Going back to the actual clay bar, I would recommend having the more aggressive Clay Magic Medium Grade Clay Bar on hand as well.  Reason being, the blue/fine bar will work 80-90% of the time to remove all and any contamination with little effort. However there will be times when overspray, tar or other contamination is just about fused with the paint finish, so trying to remove it with a fine clay bar will take a very long time or maybe even be pointless.  This is where having the more aggressive clay bar will speed things up in a big way.  The best part is that not only are you saving time, but the marring you cause with the more aggressive clay bar will be just about equal to the marring caused by using the finer bar for a longer period of time to try and eliminate the same contamination.  In other words, while the Clay Magic Fine Grade Clay Bar is what I find most useful when decontaminating vehicles, it’s not a product that can do everything on its own.  Thus, having the counterpart Clay Magic Medium Grade Clay Bar available for use will just give you that much more versatility.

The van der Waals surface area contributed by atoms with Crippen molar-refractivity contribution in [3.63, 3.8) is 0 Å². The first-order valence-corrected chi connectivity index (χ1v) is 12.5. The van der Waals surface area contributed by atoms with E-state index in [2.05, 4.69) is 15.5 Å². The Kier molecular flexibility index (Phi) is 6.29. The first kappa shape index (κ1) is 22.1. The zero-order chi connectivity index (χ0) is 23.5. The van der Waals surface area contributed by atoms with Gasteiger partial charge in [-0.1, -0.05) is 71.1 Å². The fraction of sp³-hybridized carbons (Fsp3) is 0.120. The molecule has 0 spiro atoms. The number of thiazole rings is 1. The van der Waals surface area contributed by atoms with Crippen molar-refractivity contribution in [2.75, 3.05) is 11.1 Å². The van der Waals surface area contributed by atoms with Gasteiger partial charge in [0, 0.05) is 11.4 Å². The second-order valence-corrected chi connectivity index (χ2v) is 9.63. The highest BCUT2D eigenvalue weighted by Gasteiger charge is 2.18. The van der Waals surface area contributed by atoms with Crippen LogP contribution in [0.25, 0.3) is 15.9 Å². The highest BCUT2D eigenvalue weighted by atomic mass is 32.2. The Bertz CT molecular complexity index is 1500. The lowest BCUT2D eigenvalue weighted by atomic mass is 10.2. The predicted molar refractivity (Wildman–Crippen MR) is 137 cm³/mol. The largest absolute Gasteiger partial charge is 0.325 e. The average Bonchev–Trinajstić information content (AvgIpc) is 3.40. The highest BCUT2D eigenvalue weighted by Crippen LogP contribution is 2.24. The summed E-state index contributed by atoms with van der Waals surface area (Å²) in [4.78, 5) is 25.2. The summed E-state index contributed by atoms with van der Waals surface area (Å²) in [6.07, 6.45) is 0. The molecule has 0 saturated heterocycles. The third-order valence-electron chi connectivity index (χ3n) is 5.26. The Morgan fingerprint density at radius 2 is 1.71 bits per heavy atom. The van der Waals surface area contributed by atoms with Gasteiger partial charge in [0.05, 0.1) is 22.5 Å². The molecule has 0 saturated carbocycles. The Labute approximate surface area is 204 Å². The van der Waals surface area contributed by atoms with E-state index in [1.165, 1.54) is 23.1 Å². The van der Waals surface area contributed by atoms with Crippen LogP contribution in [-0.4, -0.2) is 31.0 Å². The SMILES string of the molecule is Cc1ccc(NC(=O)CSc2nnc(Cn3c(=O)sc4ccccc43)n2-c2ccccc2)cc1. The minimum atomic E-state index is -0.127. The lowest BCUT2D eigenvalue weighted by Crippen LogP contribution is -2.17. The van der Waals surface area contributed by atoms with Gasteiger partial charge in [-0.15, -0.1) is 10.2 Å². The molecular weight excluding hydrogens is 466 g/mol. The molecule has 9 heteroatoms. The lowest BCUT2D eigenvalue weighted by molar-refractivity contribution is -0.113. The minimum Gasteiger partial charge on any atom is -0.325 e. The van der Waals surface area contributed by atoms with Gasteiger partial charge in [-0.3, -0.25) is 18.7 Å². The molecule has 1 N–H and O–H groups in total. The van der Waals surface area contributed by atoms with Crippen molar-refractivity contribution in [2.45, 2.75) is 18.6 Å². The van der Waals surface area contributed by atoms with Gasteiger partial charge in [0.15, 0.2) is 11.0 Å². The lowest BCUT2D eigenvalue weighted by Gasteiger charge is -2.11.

Lastly, I wanted to mention that clay bar maintenance (yes you need to maintain it!) is extremely important for keeping the clay bar clean for a long time and ensuring it doesn’t scratch up the paint with bad contamination from the previous job.  There is a lot of advice out there on how to clean the clay bar and most of it is good advice.  I find that simply brushing it regularly with a toothbrush or some fine plastic bristle brush will keep it clean for a long time.  I don’t like to use any aggressive cleaners, etc. so I normally either just brush it under a stream of water or in a bucket with soapy water to clean it up a bit better.  I also always store my clay bars in their own DI Accessories Clay Bar Storage Container.  This helps me separate not only the different clay bars, but also the same type of bars that I use for different parts of the car, such as upper painted surfaces vs inside of wheels that get a lot of buildup.

Well that’s about it for this review.  I would highly recommend anyone looking for a clay bar to pick up the  Clay Magic Fine Grade Clay Bar and it will more than likely help with any contamination issues.  Just remember to use it with light pressure and plenty of lube and the finish should be free of any defects induced by the clay bar.

Thanks as always for reading and I encourage everyone to post their own advice and results with this particular clay bar.

Ivan Rajic Lustr Deatil
Ivan Rajic
LUSTR Auto Detail
481 W Wise Road
Schaumburg, IL 60193
LustrDetail.com